UNCTAD conference will focus on sustainable job creation in Africa's extractive industries

23 November 2015

The 17th African OILGASMINE Conference and Exhibition will examine how the extractive industries can contribute to sustainable job creation, within the sector and in the broader economy.

17th OilGasMinesEvery year, more than 12 million young Africans join the continent's labour force. But only around 5 million of them will find jobs.

Creating more jobs continues to be a major challenge, and the continent's ability to put more of its labour force to work will, in part, determine how successful it will be at achieving the 2030 Agenda for Sustainable Development--in particular goals 1 and 8, which aim to end poverty and promote full and productive employment and decent work for all.

The extractive oil, gas and mining industries play a key role in many African economies but create few employment opportunities. The continent is richly endowed with mineral reserves and hosts about 8 per cent of the world's oil and gas. These resources account for a significant share of export earnings in many African countries, yet the extractive industries employ only around 1 per cent of Africa's workforce.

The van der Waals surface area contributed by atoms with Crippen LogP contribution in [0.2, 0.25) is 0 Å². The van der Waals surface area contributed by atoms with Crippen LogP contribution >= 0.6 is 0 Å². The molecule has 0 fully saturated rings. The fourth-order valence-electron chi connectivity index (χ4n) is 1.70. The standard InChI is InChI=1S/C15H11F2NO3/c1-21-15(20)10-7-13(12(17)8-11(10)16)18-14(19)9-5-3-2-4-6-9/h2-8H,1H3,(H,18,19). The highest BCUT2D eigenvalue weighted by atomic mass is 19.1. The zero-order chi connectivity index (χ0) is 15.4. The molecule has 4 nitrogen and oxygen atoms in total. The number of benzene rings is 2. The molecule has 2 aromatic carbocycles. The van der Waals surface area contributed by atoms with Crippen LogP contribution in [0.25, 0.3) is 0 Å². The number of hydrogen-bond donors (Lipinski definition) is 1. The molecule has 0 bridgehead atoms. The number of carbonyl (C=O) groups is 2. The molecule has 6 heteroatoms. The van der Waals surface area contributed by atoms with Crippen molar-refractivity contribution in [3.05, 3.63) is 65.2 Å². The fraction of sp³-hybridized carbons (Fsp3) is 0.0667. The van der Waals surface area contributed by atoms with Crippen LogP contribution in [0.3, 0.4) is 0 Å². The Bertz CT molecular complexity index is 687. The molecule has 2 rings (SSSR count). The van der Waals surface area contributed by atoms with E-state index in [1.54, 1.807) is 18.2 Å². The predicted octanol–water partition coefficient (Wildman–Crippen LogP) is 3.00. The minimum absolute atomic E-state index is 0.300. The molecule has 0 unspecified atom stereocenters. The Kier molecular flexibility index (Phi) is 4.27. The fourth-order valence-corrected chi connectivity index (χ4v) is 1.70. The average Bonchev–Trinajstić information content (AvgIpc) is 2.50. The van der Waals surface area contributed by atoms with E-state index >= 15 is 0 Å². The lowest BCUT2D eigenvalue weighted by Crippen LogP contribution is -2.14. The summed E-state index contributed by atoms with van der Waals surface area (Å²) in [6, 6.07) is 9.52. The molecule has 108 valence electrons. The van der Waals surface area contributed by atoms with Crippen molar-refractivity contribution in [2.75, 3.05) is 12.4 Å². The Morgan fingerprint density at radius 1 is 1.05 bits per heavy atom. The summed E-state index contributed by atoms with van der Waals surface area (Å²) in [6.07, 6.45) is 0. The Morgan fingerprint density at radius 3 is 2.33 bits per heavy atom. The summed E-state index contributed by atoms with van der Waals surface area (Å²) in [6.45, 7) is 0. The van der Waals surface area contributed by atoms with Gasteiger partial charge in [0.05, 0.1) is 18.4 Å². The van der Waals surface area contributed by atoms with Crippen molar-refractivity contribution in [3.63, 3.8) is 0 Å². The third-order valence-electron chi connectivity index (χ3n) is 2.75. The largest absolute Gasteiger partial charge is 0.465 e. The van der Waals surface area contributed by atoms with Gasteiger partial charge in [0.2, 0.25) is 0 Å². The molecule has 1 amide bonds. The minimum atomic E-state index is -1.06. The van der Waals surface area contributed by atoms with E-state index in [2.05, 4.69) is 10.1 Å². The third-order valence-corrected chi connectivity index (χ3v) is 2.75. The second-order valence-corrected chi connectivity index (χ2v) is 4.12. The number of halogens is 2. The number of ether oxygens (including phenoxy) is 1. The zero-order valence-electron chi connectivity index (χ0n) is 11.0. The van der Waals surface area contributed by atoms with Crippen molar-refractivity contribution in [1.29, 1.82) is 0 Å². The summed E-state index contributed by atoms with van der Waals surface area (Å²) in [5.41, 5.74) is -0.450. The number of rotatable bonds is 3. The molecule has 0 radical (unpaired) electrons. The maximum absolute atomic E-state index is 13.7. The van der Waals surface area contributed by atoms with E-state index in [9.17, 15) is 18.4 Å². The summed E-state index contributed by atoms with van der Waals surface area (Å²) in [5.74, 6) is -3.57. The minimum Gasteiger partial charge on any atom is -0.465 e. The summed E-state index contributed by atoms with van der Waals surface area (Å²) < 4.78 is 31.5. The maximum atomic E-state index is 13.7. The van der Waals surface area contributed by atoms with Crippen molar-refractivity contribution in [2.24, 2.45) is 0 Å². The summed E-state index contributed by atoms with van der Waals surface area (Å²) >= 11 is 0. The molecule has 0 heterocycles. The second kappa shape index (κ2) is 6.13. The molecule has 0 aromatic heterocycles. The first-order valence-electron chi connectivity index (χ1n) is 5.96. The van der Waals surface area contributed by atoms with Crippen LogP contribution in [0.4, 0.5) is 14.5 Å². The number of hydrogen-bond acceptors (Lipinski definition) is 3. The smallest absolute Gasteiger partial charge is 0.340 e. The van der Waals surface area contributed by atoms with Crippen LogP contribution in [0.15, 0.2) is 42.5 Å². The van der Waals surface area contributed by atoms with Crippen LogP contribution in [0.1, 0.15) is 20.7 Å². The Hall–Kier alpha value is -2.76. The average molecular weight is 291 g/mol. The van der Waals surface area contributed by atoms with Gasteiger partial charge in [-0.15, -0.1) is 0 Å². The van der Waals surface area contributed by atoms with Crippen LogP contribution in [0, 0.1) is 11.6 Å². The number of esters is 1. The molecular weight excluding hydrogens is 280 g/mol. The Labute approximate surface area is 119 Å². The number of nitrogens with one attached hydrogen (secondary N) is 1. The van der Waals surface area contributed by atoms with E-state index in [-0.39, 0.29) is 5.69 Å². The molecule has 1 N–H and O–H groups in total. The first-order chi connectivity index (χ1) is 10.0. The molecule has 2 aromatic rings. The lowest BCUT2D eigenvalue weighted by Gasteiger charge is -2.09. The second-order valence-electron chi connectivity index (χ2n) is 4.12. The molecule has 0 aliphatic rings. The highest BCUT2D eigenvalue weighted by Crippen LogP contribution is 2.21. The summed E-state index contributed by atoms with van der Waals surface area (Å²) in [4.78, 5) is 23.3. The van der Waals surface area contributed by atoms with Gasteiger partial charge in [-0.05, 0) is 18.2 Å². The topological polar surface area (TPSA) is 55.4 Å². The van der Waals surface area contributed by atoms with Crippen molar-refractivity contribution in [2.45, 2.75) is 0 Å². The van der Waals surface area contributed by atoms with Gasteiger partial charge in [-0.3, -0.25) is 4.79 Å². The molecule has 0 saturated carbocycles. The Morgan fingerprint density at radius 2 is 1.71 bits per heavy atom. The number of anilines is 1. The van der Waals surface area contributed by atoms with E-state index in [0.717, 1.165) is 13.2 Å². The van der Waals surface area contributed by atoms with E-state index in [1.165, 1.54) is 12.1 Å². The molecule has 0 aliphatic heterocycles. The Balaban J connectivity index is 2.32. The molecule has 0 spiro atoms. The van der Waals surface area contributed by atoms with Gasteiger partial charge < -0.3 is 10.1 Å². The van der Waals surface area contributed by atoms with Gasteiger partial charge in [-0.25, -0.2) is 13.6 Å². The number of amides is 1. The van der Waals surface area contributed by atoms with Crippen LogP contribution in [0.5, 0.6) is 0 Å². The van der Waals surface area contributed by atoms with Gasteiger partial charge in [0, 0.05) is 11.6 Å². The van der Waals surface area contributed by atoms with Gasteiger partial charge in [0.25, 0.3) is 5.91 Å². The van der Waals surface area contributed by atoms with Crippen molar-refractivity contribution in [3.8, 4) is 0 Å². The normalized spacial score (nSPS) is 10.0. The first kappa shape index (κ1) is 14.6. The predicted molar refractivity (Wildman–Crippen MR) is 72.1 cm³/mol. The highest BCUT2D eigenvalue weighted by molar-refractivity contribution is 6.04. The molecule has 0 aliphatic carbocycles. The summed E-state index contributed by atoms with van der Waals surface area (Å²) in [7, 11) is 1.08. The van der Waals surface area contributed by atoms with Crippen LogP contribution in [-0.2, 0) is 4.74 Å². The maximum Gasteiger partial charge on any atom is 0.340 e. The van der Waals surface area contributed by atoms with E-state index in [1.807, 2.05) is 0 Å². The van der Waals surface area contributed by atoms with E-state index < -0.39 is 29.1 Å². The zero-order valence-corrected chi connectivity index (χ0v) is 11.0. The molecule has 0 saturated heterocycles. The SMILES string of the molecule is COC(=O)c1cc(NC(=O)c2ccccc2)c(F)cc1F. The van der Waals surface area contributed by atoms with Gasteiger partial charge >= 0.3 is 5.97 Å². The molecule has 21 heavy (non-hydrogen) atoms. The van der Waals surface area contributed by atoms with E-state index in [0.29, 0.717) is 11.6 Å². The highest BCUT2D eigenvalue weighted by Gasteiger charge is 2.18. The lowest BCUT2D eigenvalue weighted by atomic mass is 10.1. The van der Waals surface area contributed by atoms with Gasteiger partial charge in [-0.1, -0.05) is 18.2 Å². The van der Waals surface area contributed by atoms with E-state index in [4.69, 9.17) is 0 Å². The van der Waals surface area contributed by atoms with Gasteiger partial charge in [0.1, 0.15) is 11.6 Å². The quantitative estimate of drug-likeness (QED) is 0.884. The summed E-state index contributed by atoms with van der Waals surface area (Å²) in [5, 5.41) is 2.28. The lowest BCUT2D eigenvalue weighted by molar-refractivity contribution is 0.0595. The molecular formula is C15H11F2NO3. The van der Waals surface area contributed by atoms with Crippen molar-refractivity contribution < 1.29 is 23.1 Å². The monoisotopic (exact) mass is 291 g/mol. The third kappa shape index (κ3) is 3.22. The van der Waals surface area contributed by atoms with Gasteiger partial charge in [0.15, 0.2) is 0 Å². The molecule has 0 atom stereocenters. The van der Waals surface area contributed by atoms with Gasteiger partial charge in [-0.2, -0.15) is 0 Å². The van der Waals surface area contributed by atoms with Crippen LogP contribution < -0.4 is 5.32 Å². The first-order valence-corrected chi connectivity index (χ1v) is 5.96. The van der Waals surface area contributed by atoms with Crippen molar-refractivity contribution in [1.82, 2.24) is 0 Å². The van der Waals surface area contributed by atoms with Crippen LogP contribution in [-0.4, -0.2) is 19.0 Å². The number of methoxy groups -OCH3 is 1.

UNCTAD research, however, shows that these industries can contribute to sustainable job creation, particularly by supporting other economic sectors, and this will be the main discussion at its 17th African OILGASMINE Conference and Exhibition, set to take place in Khartoum, Sudan, from 23 to 26 November 2015.

The conference will bring together governments, the private sector and civil society to redefine the extractive industries' role in job creation, both within the sector and in the broader economy. In addition, the conference will look at investment opportunities in Africa, and discuss how these investments could lead to more and better economic opportunities for local populations.